Today’s gardening projects were a base for a seat for Jackie, and yet another new bed for Derrick. We have quite a few bricks left over from the compost bins. Some were used for the seat base, some others are being placed around the garden as plinths for ornaments or pot plants. We moved one today into the scented bed I began a couple of weeks ago.
The area that received today’s additions is the the site of the former compost heap. Jackie dug out some grass and earth to create a bed for her base. This received a layer of bricks, on which was placed the seat, after a few plants had been inserted. I dug over what was now quite a bare patch, having been covered for so long in compost. This was a comparatively easy task, although there were a lot of pernicious tendrils (see 27th. August post) of ivy. Our friendly robin divided his time between my bed and the disturbed pile of old bricks which harboured a number of types of livestock.
During the 1990s in Newark, I had used bricks in a similar way for a number of purposes. These had come from a Victorian greenhouse which had fallen down before we bought the house. My creations had included a floor for an arbour which we gave a canopy of wisteria and climbing white roses. I had made a paved area for a seat near a pond which I had dug out with Penny Craven’s son, Nicholas. There had even been steps, for none of which I had used cement. My herring bone patterns were not as elegant as Jackie’s splendid curves.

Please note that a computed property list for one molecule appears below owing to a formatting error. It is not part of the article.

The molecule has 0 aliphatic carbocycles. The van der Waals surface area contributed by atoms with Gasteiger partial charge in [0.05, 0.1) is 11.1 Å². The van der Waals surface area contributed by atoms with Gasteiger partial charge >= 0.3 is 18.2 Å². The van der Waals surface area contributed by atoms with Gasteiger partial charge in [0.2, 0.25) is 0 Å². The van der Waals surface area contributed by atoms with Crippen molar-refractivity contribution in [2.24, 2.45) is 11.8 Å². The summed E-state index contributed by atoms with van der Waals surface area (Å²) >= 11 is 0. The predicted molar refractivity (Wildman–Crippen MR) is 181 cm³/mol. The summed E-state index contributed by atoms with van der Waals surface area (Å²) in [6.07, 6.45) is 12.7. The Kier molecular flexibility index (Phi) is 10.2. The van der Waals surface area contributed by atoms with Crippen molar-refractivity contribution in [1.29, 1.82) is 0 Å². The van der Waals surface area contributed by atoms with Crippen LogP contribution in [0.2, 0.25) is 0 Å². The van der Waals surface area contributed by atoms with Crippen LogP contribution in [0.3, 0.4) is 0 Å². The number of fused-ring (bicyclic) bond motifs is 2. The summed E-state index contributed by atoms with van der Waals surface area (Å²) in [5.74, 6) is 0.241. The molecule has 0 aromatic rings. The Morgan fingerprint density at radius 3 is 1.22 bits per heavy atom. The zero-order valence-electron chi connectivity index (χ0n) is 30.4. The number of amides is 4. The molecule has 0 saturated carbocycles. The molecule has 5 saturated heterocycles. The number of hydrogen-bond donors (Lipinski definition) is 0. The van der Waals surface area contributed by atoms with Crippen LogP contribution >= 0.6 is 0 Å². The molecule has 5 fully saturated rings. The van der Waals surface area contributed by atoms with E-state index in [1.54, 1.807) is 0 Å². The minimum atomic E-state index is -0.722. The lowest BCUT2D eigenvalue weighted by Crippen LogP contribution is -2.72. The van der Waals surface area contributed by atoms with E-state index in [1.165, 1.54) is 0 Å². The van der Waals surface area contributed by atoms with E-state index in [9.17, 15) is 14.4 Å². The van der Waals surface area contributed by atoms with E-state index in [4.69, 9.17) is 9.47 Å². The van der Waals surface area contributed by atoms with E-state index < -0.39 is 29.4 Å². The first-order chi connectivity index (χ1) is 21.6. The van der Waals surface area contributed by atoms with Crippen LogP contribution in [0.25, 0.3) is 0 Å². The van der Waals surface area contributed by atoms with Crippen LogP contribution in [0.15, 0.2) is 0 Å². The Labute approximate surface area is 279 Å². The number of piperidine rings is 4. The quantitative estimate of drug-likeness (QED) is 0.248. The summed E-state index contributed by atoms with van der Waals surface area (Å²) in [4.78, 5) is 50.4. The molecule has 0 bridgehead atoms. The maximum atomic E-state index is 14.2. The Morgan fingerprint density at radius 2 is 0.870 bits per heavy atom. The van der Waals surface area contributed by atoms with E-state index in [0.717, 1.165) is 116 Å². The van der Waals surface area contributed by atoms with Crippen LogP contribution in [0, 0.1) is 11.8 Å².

When bashing bricks into place, I used the handle of a club hammer. This was to protect the bricks from the iron head. Had they been struck with that, they would have crumbled. I was, on one occasion, building a small set of steps up a slope to provide access behind a brick shed. Merrily, rhythmically, striking the stepped bricks into place, all was going smoothly. Then I missed. You see, the handle isn’t very wide. With all the force at my disposal, the thumb holding the handle crashed, end-on, into the corner of the brick I was attempting to manoeuvre. When I had finished leaping about in agony, and dared to look at the bloody mess that was the end of my digit, it was quite clear what I had to do next. Off I went to the casualty department of Newark Hospital. Apparently I had taken the top off my thumb. Being somewhat squeamish, I took the doctor’s word for it. The wound was dressed and I was given a follow up appointment. When I attended orthopedics for the checkup, the registrar said I’d come to the wrong place and should have gone to the skin clinic because I would need a graft. Fortunately the nurse had read the notes. She informed her senior colleague that it had not just been skin and a bit of flesh that had been knocked off. A bit of bone had gone too. She pointed to the relevant section in the casualty notes and said: ‘but the thumb is broken, doctor’. ‘Oh, is it?’, he asked, and had a read. I was informed that I should go home with a new dressing and return if it didn’t heal. Fortunately it did heal. I hope that doctor always read his notes in the future.
Jackie produced a three course meal this evening. We began with left-overs soup. The main course was roast pork. This was followed by bread and butter pudding. Jackie drank Hoegaarden. Elizabeth and I had Brindisi 2007.